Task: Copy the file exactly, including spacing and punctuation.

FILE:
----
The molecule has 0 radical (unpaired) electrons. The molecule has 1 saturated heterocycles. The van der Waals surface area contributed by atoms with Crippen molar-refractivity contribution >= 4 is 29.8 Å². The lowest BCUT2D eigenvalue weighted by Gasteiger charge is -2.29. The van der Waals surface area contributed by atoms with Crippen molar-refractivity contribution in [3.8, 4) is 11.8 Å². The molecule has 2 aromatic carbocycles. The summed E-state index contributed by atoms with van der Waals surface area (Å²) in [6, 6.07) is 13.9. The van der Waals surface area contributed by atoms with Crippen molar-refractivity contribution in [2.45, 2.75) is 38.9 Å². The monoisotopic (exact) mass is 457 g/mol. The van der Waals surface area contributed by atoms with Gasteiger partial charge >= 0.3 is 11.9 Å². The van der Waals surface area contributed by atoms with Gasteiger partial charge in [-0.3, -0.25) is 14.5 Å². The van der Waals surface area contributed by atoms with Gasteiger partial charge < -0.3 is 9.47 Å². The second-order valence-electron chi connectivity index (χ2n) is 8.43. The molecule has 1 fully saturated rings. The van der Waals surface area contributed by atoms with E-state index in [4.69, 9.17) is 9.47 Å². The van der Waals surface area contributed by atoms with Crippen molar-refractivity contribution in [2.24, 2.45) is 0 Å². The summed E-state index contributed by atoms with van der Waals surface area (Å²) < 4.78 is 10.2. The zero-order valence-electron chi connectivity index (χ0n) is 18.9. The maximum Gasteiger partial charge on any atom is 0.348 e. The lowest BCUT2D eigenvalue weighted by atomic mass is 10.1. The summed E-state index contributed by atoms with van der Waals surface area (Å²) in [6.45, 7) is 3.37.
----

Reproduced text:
The molecule has 0 radical (unpaired) electrons. The molecule has 1 saturated heterocycles. The van der Waals surface area contributed by atoms with Crippen molar-refractivity contribution >= 4 is 29.8 Å². The lowest BCUT2D eigenvalue weighted by Gasteiger charge is -2.29. The van der Waals surface area contributed by atoms with Crippen molar-refractivity contribution in [3.8, 4) is 11.8 Å². The molecule has 2 aromatic carbocycles. The summed E-state index contributed by atoms with van der Waals surface area (Å²) in [6, 6.07) is 13.9. The van der Waals surface area contributed by atoms with Crippen molar-refractivity contribution in [2.45, 2.75) is 38.9 Å². The monoisotopic (exact) mass is 457 g/mol. The van der Waals surface area contributed by atoms with Gasteiger partial charge >= 0.3 is 11.9 Å². The van der Waals surface area contributed by atoms with Gasteiger partial charge in [-0.3, -0.25) is 14.5 Å². The van der Waals surface area contributed by atoms with Gasteiger partial charge < -0.3 is 9.47 Å². The second-order valence-electron chi connectivity index (χ2n) is 8.43. The molecule has 1 fully saturated rings. The van der Waals surface area contributed by atoms with E-state index in [4.69, 9.17) is 9.47 Å². The van der Waals surface area contributed by atoms with Crippen molar-refractivity contribution in [2.24, 2.45) is 0 Å². The summed E-state index contributed by atoms with van der Waals surface area (Å²) < 4.78 is 10.2. The zero-order valence-electron chi connectivity index (χ0n) is 18.9. The maximum Gasteiger partial charge on any atom is 0.348 e. The lowest BCUT2D eigenvalue weighted by atomic mass is 10.1. The summed E-state index contributed by atoms with van der Waals surface area (Å²) in [6.45, 7) is 3.37.